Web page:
Closer scrutiny reveals that it has become imperative for stakeholders in the youth employability challenge to collaborate if they hope to achieve significant impact.
The main barriers to success in South Africa’s skills development agenda originate primarily within silo-driven interventions and poorly coordinated partnerships within and between the public and the private sectors. These issues have become costly on both a material and sociological level and require coordinated systemic interventions to achieve continued sustainability. Compounding the youth unemployment crisis, which is currently at 55.9 percent, is our economic growth at 0.7 percent Q1 2017* and the ever-changing world of work.
In South Africa, transformation legislation requires corporates to a reserve a percentage of their annual payroll for the development of unemployed individuals seeking career opportunities. Public and private institutions are seeking ways of responding more effectively to the evident skill gaps which must be addressed with these corporate funding reserves. Frequently, funders engage in interventions where multiple stakeholders cross paths with multiple beneficiaries without much thought for continuity of impact in the longer term, or the creation of jobs for the future. As a result, many young people who have benefited from skills development investments move through the development system only to end up back in the job market. Those who are successfully developed are equipped for very limited roles and may not have skills relevant to the evolving world of work. Sustainable skills development cannot occur in isolation as doing so culminates in a ‘spray and pray’ outcome rather than the sustainable development that is hoped for.
Youth moving through skills development towards a career are supported by a number of investors and training providers. It is therefore clear that youth skills development already solicits multiple stakeholders and a multi-tiered development investment already exists; we just don’t know about each other. These investments therefore do not look towards a shared vision or outcome and we have created models that suffer from tunnel vision. Questions like sustainability and impact to the benefit of a collective future are not sufficiently explored by either training providers or investors.
At SkillsPassport we believe that there is a need for a data platform to address this systemic shortcoming by tracking and monitoring candidates, investment and statistical impact in the short, medium and longer term. Framed on the SkillsPassport Platform, Training XchangeTM has been created and is modelled around a learner’s development journey and not solely on skills development spend or training outcomes in isolation. This is key, since an individual develops over time and it is not feasible to realise its impact without considering a longer-term view of sustainability. At the centre of the solution developed by GIC and SkillsPassport, lies the youth who are seeking skills development towards career opportunities. Through our model youth will gain visibility in an already saturated market and will benefit from consistent skills development support along their journey through various training interventions and employment opportunities. The platform provides a virtual environment which nurtures dignity, employability and self-confidence. Importantly the platform provides the youth with opportunities to take accountability for their own growth pathways and connects them with suitable career opportunities. The natural feedback loop created by the platform informs market needs which, in turn, guide investors and training provider efforts.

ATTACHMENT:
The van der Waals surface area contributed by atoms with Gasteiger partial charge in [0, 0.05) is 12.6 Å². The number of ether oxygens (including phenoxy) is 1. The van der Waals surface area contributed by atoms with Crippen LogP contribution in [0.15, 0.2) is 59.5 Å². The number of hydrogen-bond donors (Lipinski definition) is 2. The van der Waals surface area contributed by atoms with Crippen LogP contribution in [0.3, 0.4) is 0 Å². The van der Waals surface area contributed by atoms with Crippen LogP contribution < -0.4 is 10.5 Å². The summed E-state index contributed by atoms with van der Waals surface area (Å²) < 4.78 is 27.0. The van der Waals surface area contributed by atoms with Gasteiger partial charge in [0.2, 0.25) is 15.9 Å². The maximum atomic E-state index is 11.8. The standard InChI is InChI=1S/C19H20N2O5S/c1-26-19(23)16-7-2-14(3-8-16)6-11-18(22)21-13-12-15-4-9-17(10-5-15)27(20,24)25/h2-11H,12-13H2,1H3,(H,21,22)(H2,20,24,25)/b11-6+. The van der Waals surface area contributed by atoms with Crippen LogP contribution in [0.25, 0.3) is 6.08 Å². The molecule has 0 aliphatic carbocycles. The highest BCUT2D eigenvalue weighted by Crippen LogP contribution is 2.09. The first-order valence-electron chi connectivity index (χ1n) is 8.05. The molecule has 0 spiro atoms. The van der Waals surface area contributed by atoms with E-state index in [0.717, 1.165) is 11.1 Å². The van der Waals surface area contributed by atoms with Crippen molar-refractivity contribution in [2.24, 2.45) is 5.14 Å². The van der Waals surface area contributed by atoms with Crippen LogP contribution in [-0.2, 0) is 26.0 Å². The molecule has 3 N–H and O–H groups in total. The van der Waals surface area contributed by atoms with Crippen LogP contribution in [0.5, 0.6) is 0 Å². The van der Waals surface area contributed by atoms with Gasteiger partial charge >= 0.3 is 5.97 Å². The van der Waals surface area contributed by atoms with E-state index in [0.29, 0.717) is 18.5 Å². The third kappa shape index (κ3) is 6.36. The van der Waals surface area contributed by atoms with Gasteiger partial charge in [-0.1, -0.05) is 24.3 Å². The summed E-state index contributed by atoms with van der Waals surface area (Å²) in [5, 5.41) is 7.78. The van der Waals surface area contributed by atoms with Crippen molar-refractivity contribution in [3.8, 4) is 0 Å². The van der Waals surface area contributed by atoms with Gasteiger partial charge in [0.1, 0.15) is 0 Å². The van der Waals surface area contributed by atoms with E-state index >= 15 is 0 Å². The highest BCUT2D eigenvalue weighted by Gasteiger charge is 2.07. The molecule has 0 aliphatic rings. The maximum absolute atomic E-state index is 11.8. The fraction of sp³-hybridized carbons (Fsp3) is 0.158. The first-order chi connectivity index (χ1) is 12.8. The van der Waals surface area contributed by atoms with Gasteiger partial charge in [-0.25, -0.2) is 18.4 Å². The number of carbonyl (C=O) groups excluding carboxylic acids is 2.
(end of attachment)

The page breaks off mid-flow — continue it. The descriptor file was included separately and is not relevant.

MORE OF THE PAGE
The SkillsPassport Platform
This platform also significantly provides solutions to a number of ancillary issues:
- Members’ profile enhancement — SkillsPassport members will be visible for job opportunities as well as skills development opportunities that will make this possible.
- Fund management — Coordinate funds management in real-time with statistical scenario planning for ongoing training and development, adding value to both the risk and impact management of investments.
- Data management — Strategically leverage recruitment database and learner management systems to offer future market-relevant employment and training.
- Management tools — Provide operational management support required to optimise past, current and future statistical perspectives of the learner’s progress and development/career pathways. This includes initiatives developing youth for a future skills market.
- Integrated project management where experiential learning at a host site can be captured on the candidate profile.
- Tracking and monitoring — all stakeholders to a learning intervention will have the functionally to track the ROI of training investments in real time.
Training XchangeTM is therefore geared to address the current gaps in the authentic transformation agenda resulting in real sustainable impact. The platform will connect candidates with development opportunities and offer investors and corporates systemic learner management data targeted at informing short, medium and long-term investments, risk management needs and a monitoring and evaluation functionality.